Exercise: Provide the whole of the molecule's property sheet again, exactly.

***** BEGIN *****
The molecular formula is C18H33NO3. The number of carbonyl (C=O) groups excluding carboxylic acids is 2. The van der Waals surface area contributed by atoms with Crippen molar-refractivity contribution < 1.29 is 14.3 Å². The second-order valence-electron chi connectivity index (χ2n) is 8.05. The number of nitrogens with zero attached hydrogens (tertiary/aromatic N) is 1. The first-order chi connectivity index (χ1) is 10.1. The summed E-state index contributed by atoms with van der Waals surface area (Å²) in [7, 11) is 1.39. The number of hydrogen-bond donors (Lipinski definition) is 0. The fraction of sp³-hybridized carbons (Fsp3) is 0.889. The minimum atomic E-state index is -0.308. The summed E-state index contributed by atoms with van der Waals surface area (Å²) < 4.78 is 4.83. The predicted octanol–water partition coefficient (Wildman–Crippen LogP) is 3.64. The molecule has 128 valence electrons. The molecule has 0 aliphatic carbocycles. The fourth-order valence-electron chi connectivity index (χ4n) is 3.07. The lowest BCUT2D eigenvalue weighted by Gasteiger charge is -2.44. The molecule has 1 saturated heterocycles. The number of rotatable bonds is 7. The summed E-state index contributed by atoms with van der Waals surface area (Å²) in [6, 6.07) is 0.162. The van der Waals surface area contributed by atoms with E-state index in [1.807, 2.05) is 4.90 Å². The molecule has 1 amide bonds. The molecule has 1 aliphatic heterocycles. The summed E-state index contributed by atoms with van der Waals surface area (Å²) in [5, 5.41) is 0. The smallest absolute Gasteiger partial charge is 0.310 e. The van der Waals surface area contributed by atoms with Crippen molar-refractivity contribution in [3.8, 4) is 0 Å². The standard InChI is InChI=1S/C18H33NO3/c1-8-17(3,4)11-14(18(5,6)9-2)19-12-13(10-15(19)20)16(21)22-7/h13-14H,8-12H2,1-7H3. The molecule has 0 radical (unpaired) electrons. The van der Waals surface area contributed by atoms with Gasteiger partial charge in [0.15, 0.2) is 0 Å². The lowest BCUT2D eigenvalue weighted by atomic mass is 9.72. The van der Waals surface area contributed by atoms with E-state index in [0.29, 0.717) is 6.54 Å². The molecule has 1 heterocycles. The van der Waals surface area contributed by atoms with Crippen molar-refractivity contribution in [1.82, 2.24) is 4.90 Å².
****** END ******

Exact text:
The molecular formula is C18H33NO3. The number of carbonyl (C=O) groups excluding carboxylic acids is 2. The van der Waals surface area contributed by atoms with Crippen molar-refractivity contribution < 1.29 is 14.3 Å². The second-order valence-electron chi connectivity index (χ2n) is 8.05. The number of nitrogens with zero attached hydrogens (tertiary/aromatic N) is 1. The first-order chi connectivity index (χ1) is 10.1. The summed E-state index contributed by atoms with van der Waals surface area (Å²) in [7, 11) is 1.39. The number of hydrogen-bond donors (Lipinski definition) is 0. The fraction of sp³-hybridized carbons (Fsp3) is 0.889. The minimum atomic E-state index is -0.308. The summed E-state index contributed by atoms with van der Waals surface area (Å²) < 4.78 is 4.83. The predicted octanol–water partition coefficient (Wildman–Crippen LogP) is 3.64. The molecule has 128 valence electrons. The molecule has 0 aliphatic carbocycles. The fourth-order valence-electron chi connectivity index (χ4n) is 3.07. The lowest BCUT2D eigenvalue weighted by Gasteiger charge is -2.44. The molecule has 1 saturated heterocycles. The number of rotatable bonds is 7. The summed E-state index contributed by atoms with van der Waals surface area (Å²) in [6, 6.07) is 0.162. The van der Waals surface area contributed by atoms with E-state index in [1.807, 2.05) is 4.90 Å². The molecule has 1 amide bonds. The molecule has 1 aliphatic heterocycles. The summed E-state index contributed by atoms with van der Waals surface area (Å²) in [5, 5.41) is 0. The smallest absolute Gasteiger partial charge is 0.310 e. The van der Waals surface area contributed by atoms with Crippen molar-refractivity contribution in [3.8, 4) is 0 Å². The standard InChI is InChI=1S/C18H33NO3/c1-8-17(3,4)11-14(18(5,6)9-2)19-12-13(10-15(19)20)16(21)22-7/h13-14H,8-12H2,1-7H3. The molecule has 0 radical (unpaired) electrons. The van der Waals surface area contributed by atoms with Gasteiger partial charge in [0.15, 0.2) is 0 Å². The lowest BCUT2D eigenvalue weighted by atomic mass is 9.72. The van der Waals surface area contributed by atoms with E-state index in [0.29, 0.717) is 6.54 Å². The molecule has 1 heterocycles. The van der Waals surface area contributed by atoms with Crippen molar-refractivity contribution in [1.82, 2.24) is 4.90 Å².